In 2005, the International Criminal Court (ICC) issued warrants of arrest for 5 Ugandans. This was the first case in Africa and in ICC. It was referred by the Ugandan government. When issuing those warrants of arrest, Prosecutor Louis Moreno Ocampo targeted one side of the conflict called the LRA.

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The other side of the conflict that was fighting was left out as Ocampo and his successor Fatou Bensouda decided that the evidence did not meet the threshold. In 2005, I took up the case of injustice against ICC and protested to then UN Secretary-General, the late Kofi Annan.

This morning, 16th June 2021, the curtain falls on two fake prosecutors who faked evidence, procured, and obstructed justice at the ICC OTP. I am glad that lawyer Karim Khan QC from a civilized nation on earth called BRITAIN is taking over as the new Chief Prosecutor.

William Shakespeare put it “All the world is a stage, and all the men and women merely players: they have their exits and their entrances, and one man in his time plays many parts, His acts being seven ages,”

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Louis Moreno Ocampo and Fatou Bensouda are exiting a scene of crime called OTP today 16th June 2021 but I believe one day they will face justice for faking most of the African cases.

Today, as I cogitate and ponder on the journey I have had from the dreary corridors of the International Criminal Court on Uganda, Sudan, DRC, Liberia, Ivory Coast, and the Kenyan cases, my heart cannot skip the throb of approbation and a battle conquered for Africa.

When I decided to be part of Kenyan cases, I had nothing in me but the mission and the odyssey of the Pan-Africanism which palpitated the hearts of Kwame Nkurumah, Thomas Sankara, Ahmed Sekou Toure, and many gallant sons of Africa – whose pronouncement was free Africa for Africans.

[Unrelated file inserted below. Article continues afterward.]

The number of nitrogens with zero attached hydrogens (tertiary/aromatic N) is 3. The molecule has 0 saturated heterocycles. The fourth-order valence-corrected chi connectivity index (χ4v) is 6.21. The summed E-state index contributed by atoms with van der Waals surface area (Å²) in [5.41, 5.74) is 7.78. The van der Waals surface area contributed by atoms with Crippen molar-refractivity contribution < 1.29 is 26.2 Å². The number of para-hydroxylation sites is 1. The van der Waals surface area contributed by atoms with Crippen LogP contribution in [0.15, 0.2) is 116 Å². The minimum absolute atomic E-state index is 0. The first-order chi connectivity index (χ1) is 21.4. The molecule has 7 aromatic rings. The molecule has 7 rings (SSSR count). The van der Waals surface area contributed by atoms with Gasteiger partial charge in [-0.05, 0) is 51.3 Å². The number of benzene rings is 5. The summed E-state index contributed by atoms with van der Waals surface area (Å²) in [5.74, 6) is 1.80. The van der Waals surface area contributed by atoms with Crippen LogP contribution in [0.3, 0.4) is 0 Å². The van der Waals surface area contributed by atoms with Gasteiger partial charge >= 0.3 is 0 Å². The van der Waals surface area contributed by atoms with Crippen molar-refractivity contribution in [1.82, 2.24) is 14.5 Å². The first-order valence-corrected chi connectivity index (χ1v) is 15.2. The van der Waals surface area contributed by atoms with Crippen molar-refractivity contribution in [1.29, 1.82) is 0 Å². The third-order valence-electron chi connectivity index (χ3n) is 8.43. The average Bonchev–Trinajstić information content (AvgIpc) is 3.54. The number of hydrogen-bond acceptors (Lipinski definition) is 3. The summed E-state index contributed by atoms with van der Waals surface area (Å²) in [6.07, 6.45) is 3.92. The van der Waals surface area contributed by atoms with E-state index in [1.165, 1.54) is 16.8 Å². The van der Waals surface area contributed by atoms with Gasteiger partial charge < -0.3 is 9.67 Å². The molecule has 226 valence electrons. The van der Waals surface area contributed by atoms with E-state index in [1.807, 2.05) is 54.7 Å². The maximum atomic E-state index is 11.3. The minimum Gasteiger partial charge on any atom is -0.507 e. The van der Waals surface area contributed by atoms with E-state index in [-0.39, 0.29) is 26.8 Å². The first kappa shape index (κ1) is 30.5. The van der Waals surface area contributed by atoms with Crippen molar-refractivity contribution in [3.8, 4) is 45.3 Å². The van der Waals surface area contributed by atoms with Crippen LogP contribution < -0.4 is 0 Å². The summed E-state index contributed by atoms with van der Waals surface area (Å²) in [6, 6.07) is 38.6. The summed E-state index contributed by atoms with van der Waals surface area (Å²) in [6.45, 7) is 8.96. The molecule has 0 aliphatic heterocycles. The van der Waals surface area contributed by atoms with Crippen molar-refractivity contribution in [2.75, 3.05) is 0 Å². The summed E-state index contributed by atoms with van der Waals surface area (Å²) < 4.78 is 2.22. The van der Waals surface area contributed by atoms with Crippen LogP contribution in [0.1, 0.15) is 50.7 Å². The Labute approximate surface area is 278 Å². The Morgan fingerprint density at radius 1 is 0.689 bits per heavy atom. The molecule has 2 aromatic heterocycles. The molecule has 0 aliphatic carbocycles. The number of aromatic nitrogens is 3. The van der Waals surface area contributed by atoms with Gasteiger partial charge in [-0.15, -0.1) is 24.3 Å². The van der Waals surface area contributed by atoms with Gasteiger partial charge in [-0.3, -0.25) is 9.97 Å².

Despite the Kenyan 10th parliament’s infamous ipse dixit “Let’s not be vague, let’s go to Hague,” in my convictions and intuition, I saw ICC as a rogue institution and a lapdog for the Western powers to persecute, victimize and even dislodge African regimes with impunity.

It was crystal clear that six Kenyans were going to be extradited to a land afar in The Hague on forged, spurious, trumped-up charges. Besides, I believed Africa had its own internal mechanisms to resolve its own issues.

At the time when Chechnya, Syria, Afghanistan, and many other European Countries were experiencing a nerve-chilling bloodbath, it was sardonic that Louis Moreno Ocampo would selectively pursue African countries.

I could no longer live in my comfort zone in London, some had to be done. I left my palatial home in Surrey South East of England to defend people I did not know.

I did not know those Ugandans, I did not know the six Kenyans, but the type of investigation conducted forced me to stand by them.

It was a journey I was willing to pay price for, and as fate would have it, insurmountable obstacles rocked the sail. From illegal arrests and interrogation by ICC detectives to malicious accusations of witness interference were just but the beginning of the treacherous journey that lay ahead.

It was a no-mean fete, but nonetheless, I stood with the truth and it won the day. It was a reincarnation of Mahatma Gandhi’s axiom that “First they ignore you, then they laugh at you, then you win,”

My 21 petitions in ICC and the subsequent withdrawal of the Kenyan cases worked as an eye-opener for the continent. For the first time, the African Union and several states began to interrogate the operations and the legitimacy of the ICC, a soul-searching moment that Africa had ignored since the inception of the court.

Whilst on this, I did it purely for the people of Africa as their servant. As Max Dupree once said, “The first responsibility of a leader is to define reality. The last is to say thank you. In between, the leader is a servant.” That’s my duty for the African people, the call I will carry to devotion.

As the curtain closes African countries have not learnt any lesson and have not readjusted the presence in ICC through Article 127 of the Rome Statute and remain the biggest membership with 33 countries waiting for the disaster to strike at them.

Lastly, I wish the new Chief Prosecutor Lawyer Karim Khan QC all the best and courage to handle the new role of being a prosecutor as opposed to being a defense lawyer. I will remain an international investigative activist who will speak out against all ills.

I thank you all who stood by me on this torrid journey especially my wife and my grown children who read some of the harsh posts on me during the ICC debacle. I want to thank those whose names I cannot list here for the encouragement you gave me to stand firm.

The rest is history and my Pan Africanism remains strong to date.

Dr David Matsanga is Chairman Pan African Forum Limited





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